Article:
File No. 861.00/2104
The Ambassador in Russia ( Francis) to the Secretary of State
[Received June 23, 3.46 p.m.]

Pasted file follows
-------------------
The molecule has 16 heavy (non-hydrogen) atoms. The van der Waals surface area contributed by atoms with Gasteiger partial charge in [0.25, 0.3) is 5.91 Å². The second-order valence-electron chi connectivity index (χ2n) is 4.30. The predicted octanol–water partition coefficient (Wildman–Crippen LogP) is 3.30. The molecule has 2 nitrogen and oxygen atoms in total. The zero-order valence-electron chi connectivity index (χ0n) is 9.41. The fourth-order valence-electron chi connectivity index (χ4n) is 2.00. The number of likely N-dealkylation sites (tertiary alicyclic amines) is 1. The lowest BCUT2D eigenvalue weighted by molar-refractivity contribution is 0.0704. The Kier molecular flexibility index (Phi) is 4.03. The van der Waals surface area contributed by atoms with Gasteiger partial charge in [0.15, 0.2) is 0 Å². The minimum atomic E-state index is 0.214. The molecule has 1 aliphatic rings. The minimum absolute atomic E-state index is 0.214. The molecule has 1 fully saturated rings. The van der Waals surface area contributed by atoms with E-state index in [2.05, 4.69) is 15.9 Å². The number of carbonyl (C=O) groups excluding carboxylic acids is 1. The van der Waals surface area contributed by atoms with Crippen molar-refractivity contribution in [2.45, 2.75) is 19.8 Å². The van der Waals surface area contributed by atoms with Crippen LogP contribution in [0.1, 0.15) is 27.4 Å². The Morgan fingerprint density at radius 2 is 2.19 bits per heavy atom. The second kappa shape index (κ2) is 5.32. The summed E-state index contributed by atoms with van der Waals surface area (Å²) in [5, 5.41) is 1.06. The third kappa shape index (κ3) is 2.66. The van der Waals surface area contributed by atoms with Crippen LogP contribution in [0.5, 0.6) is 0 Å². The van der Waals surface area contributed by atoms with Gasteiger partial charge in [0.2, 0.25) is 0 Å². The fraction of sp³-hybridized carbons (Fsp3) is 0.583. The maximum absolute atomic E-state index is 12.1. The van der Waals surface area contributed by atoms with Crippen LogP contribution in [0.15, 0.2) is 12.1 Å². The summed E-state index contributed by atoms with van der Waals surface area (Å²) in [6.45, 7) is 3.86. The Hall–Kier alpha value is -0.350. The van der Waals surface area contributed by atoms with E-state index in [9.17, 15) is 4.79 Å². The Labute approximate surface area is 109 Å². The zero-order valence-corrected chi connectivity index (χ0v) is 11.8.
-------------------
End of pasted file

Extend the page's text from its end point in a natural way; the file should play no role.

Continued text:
289. Vosnesenski mentioned in my telegram No. 285, June 19, 9 p.m., taught Russian to Italian Ambassador ten years ago in Petrograd. Latter reports that Vosnesenski called and admitted Soviet government tottering and that he had been sent by Chicherin to Vologda to ascertain whether some arrangement with the Allied Governments was possible. He said that he expected no reply to nor action concerning, the notes demanding that the war vessels leave; stated additional severer note would be sent Murman but no reply expected and that Soviet government would do nothing; confessed Soviet government compelled to obey demands of Germany as it could offer no resistance and feared German advance. Vosnesenski furthermore said that central Soviet government ordered arrest of Japanese Ambassador when he left Vologda March 4 for Vladivostok, but Siberian Soviet government refused to comply because, as it replied, such action would precipitate Japanese invasion. [Page 565] Vosnesenski said Mirbach had offered German assistance against Czechs but was refused. French Ambassador received nothing more concerning agreement between Soviet government and Mirbach which reported consummated the day after Vosnesenski left Moscow. He proposed to Italian Ambassador as compromise that Czechs profess disarmament and guns be sent in care for delivery to Czechs in Mongolia but Italian Ambassador said Czechs would not trust Soviet government. Italian Ambassador asked Vosnesenski why Czechs not permitted to pass bearing arms and Soviet government stated that it was powerless to stop them; Vosnesenski replied that such order would be given if Czechs should go through Mongolia and not join Semenov as that would mean independent Siberia and Bolshevik overthrow. Vosnesenski will remain here several days.